Before you begin reading this column, I want you to know that I’m assuming we’re all clear on the fact that the pastor is a human being.
This might sound like a strange way to start off. I mean, we all know the pastor is a human being, because the pastor needs to eat and sleep, sometimes the pastor has children, and drives a car, and worries about saving for retirement. Of course the pastor is a human being.
But the whole pastor as a human being reality, I find, gets tested a bit when the pastor gets sick. Like, go to the hospital and have to stay home recovering for awhile kind of sick.
I’ve been sitting on my couch recently binge-watching Netflix and trying to feel better after surgery of late, and I have to say that my congregation has done a stellar job of managing the discomfort of their constant reminder that this pastor is human.
So, I tried to think of some of the things they’ve done for me these last few weeks, ways they’ve engaged that I’ve found supportive, loving and conducive to healing. Maybe they’ll work for you, if you ever have to confront the difficult reality that your pastor is human, too.
First, remember that a lot of good care and love and compassion can happen from a distance. When you get the news that your pastor is sick, you might immediately remember that time the pastor came to see you in the hospital when you had your baby. And you might want to reciprocate, because that visit was so nice! Stop right there and remember this: though your pastor is probably a really nice person and would have come to see you after you had your baby anyway, it’s actually his job to come see you when you have a baby.
It’s not, however, your job to visit the pastor when she’s sick.
Wait for an invitation to visit, and remember that you can help and support in powerful and wonderful ways from a distance just as well as you can in person. I promise. And, if you do drop by, please don’t drop by unannounced, and please, please, please stay for a very short time. Like, five minutes. Not to imply that I’m speaking from any recent experience, but please, just trust me on this.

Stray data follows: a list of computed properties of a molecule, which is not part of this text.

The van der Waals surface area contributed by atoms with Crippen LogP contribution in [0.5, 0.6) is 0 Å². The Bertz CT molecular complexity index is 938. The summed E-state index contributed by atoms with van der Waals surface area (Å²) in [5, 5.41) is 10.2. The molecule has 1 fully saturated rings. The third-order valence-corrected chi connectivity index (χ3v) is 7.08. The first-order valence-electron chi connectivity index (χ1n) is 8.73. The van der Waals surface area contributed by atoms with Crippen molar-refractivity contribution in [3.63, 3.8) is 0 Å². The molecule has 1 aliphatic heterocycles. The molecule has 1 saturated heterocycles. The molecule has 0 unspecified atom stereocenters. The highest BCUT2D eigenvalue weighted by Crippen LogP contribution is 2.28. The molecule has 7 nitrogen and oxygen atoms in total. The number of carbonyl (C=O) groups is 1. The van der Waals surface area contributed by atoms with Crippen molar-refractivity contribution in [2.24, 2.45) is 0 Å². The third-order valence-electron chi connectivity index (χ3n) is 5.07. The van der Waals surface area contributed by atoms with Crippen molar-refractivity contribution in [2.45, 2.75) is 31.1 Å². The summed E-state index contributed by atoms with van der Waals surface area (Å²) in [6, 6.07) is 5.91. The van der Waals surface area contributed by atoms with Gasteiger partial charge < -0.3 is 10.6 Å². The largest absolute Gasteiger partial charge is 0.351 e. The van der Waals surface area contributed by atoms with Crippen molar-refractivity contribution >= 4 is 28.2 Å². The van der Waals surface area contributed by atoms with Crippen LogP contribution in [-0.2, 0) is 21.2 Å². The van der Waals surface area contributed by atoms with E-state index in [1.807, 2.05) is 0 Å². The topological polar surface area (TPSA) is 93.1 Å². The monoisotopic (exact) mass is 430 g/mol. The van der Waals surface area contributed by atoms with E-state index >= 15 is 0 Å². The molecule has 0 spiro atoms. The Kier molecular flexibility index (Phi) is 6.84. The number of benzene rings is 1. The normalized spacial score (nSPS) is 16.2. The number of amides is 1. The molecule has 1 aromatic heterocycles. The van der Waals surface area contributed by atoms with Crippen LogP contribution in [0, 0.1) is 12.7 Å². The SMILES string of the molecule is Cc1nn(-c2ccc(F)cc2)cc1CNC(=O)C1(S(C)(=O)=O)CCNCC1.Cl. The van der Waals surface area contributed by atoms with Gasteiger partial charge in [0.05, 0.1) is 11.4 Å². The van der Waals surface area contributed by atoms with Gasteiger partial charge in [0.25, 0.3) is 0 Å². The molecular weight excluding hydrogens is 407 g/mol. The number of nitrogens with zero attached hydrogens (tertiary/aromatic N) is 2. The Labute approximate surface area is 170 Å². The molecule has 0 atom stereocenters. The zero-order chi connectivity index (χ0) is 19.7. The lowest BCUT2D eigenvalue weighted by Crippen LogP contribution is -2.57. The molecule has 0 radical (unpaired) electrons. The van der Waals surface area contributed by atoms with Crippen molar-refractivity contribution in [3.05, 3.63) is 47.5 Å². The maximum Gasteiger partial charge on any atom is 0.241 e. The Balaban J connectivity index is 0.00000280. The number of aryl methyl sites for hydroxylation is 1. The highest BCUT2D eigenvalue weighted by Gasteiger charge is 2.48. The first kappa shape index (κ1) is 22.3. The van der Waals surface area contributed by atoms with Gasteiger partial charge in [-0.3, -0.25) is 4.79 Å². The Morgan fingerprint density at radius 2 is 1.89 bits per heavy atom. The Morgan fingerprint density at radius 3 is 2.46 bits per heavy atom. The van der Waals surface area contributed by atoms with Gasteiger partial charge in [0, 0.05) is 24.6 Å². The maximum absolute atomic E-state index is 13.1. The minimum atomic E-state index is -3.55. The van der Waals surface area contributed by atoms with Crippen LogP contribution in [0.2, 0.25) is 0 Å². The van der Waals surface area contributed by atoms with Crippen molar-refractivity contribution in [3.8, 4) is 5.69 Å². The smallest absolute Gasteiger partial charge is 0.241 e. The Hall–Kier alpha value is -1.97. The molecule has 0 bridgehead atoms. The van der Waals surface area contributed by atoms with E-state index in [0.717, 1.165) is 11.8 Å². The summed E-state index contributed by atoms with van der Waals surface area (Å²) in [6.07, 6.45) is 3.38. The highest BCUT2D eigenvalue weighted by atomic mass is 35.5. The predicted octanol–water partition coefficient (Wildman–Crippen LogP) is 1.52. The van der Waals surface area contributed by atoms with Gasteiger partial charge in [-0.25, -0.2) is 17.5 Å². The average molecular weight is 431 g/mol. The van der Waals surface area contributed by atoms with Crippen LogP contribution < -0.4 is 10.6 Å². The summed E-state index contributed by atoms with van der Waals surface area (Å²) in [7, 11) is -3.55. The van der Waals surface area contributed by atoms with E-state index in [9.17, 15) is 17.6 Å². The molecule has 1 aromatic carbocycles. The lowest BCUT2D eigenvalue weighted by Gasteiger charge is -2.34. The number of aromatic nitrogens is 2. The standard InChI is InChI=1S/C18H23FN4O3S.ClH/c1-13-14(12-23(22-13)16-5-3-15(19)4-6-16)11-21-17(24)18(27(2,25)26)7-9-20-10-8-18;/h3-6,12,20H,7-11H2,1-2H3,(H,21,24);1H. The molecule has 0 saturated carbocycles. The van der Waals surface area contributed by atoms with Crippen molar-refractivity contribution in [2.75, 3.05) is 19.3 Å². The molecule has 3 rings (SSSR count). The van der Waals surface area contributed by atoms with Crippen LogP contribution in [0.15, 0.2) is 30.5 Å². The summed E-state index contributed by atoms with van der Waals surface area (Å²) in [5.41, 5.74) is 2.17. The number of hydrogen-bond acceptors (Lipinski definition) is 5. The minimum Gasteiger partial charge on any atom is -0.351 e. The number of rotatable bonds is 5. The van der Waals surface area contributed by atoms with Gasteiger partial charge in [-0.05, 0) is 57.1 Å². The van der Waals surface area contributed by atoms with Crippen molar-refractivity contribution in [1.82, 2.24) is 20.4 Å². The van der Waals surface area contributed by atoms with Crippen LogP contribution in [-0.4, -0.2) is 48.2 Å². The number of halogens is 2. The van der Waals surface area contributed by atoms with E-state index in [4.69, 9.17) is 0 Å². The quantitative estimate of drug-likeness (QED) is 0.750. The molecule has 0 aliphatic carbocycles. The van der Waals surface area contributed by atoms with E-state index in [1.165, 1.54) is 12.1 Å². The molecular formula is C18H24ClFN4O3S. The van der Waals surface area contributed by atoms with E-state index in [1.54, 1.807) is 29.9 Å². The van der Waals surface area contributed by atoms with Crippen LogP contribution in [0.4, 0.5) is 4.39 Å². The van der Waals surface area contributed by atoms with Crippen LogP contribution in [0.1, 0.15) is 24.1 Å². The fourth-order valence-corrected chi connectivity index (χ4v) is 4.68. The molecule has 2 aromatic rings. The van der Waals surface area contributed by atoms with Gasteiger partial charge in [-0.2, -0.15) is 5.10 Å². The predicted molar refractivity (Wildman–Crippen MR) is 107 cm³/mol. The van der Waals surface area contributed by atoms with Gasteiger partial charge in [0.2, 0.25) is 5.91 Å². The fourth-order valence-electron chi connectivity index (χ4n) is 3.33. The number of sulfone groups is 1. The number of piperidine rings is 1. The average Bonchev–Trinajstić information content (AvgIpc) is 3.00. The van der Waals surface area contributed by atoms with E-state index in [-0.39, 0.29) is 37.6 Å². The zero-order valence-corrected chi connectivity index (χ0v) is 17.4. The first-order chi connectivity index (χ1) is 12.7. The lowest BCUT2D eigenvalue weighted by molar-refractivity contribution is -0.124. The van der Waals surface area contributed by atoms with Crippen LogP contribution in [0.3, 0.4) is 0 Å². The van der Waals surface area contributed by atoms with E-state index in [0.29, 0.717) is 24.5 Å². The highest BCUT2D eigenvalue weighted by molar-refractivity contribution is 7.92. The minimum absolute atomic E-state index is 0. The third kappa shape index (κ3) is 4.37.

Second, do not underestimate the comfort and care of a handwritten note. During this bout of recovery, for example, I have received some of the most beautiful handwritten notes I have ever received in my whole entire life.
I will save them forever.
My children will find them when they have to clean out my attic after I die. That’s just how much those notes have meant to me.
I know handwritten notes are largely a lost art, but seriously, just sit down with a pen and a notecard and write something. It doesn’t matter much what you write, though I’d venture to say you should probably steer clear of topics like your ongoing dissatisfaction with the color of the new choir robes. Pretty much any kind wish or prayer that comes from your heart will do just fine. You can send flowers and meals, too, but just make sure delivery of food or flowers is easy and coordinated with others so your pastor and/or her family doesn’t feel overwhelmed.
Third, pray for your pastor. Pray for her, but don’t keep it to yourself. Tell your pastor you’re praying for him when you do. Pastors often are asked to pray for others, to keep hurting folks in our own prayers, to compose pastoral prayers that address the needs of the congregation every Sunday. It’s very rare for someone to say to a pastor: I am praying for you. Tell your pastor you’re praying for her, and then really, really do it. Really.
Fourth, understand that there is a strange public/private tension with which pastors live all the time. How much of my life is open for public consumption? How much is private? How do I decide?
These constant questions inform every part of a pastor’s life, but they become especially prominent during times of serious illness because whatever personal decision-making power a pastor has — to reveal personal information or to keep details of personal matters private — is often out of her hands. I mean, if the pastor doesn’t show up to preach on Sunday morning, somebody is bound to notice, if you know what I mean.
Let the pastor take the lead on how to communicate about his illness. When you do, you’re giving him a small shred of control in a big and scary situation over which he likely feels he has very little control.
Finally, keep the big picture in mind. Taking time away from our work at church does not come naturally to most of us pastors. Part of the reason for that is a sense of call that infuses every part of our lives. And part of it is a strange yet powerful conviction that the bulletin probably just can’t get done without our participation in the process.
Both of these are matters for the pastor to take up in therapy, of course, but my point is that even when we’re sick we will want to know what’s going on at church. Sometimes the best support you can give your pastor, though, is distance.
It’s good for us to remember that the world can rotate on its axis without us and the bulletin will get done even though we haven’t approved the final draft. We’re human, don’t forget, and we need time away to rest and recover and heal and deal with all the very human things that happen to any of us when we get sick.
You can really help your pastor when you insist that she takes some time to rest — think of it as taking the long view, because you want your pastor to get better and stay healthy and stick around for a good long time to lead your church into God’s best expression of who you can be together.
Thanks, good church people, for all your care for us. We pastors need it, and we appreciate it so much. Because we’re human, too.
Originally Posted at Baptist News Global